MIAMI (Reuters) - Florida’s recently ousted Republican Party chief was indicted on Wednesday on fraud, theft and money laundering charges in the latest embarrassment stemming from the party’s fundraising practices.
Former state party chairman Jim Greer was arrested at his central Florida home on six felony counts and booked into the Seminole County Jail, the Florida Department of Law Enforcement said.
The indictment alleges that Greer, 47, collected $125,161 by arranging for the party to hire a fundraising company in which he secretly held a controlling interest.
The investigation of Greer was announced in March, just as the Republican National Party was dealing with embarrassing revelations that it spent thousands of dollars of donor money at lavish hotels and paid $1,946 for meals at a West Hollywood nightclub featuring topless dancers and bondage themes.
Florida Republicans quickly distanced themselves from Greer. Attorney General Bill McCollum, who is seeking the Republican nomination for governor, has said he first asked the FDLE to investigate Greer after the current party chairman showed him a party audit.
Greer resigned as chairman in January amid accusations that he misspent party funds. At the time he said he had been wrongly accused by conservatives who were conducting an ideological purge that threatened to split the party ahead of crucial November elections.
Greer has alleged that the party reneged on an agreement to pay him a generous severance package in exchange for keeping quiet about the financial irregularities, something party officials have denied.
Florida Democrats said Greer’s arrest showed that new leadership is needed in the state where Republicans control both houses of the legislature, but have recently seen several members indicted or under investigation.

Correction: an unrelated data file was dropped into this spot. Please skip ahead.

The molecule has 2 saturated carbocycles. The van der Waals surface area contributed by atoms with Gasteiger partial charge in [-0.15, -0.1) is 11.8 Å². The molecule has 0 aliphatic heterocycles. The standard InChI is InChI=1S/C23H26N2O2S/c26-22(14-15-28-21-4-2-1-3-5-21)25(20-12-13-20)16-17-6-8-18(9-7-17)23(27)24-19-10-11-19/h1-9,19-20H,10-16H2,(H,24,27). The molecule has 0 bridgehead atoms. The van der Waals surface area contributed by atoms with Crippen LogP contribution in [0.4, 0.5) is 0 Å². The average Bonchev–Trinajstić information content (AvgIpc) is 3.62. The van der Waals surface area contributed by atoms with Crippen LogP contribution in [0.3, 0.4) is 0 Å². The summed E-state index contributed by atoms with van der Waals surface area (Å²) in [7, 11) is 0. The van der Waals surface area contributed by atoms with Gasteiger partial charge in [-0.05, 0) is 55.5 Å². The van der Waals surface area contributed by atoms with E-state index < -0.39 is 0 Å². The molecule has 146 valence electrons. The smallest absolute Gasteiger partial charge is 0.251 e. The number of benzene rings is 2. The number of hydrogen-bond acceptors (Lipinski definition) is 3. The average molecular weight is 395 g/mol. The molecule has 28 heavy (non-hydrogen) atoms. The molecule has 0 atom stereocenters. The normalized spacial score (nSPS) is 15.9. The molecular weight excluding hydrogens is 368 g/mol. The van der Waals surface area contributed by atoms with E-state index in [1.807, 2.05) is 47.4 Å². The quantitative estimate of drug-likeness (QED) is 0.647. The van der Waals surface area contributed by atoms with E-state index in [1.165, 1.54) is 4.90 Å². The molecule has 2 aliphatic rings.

“Floridians are forced to watch the car wreck that has become the Republican Party of Florida and wonder which GOP party boss or elected official will be taken off in handcuffs next,” state Democratic Party Chairwoman Karen Thurman said.
Greer was picked to lead the state Republican Party by Governor Charlie Crist, who has since bolted to run as an independent in the U.S. Senate race. Polls suggested the more moderate Crist would have lost the party nomination to Marco Rubio, who has strong support from conservative Republicans.
The indictment said Greer formed a company called Victory Strategies in February 2009 with minority owner Delmar Johnson and arranged for Johnson to be the sole signatory on the company’s bank account.
The party then hired Victory Strategies and paid it $199,254, much of it for fundraising services that were never performed, and $125,161 of that was funneled to Greer, the indictment said.
Greer also appointed Johnson as executive director of the Florida Republican Party and told him that the two of them would take 10 percent of all major donor fundraising coming into the party and split it, the indictment alleged. Johnson has not been publicly charged and it was unclear whether he was cooperating with prosecutors.
Editing by Vicki Allen
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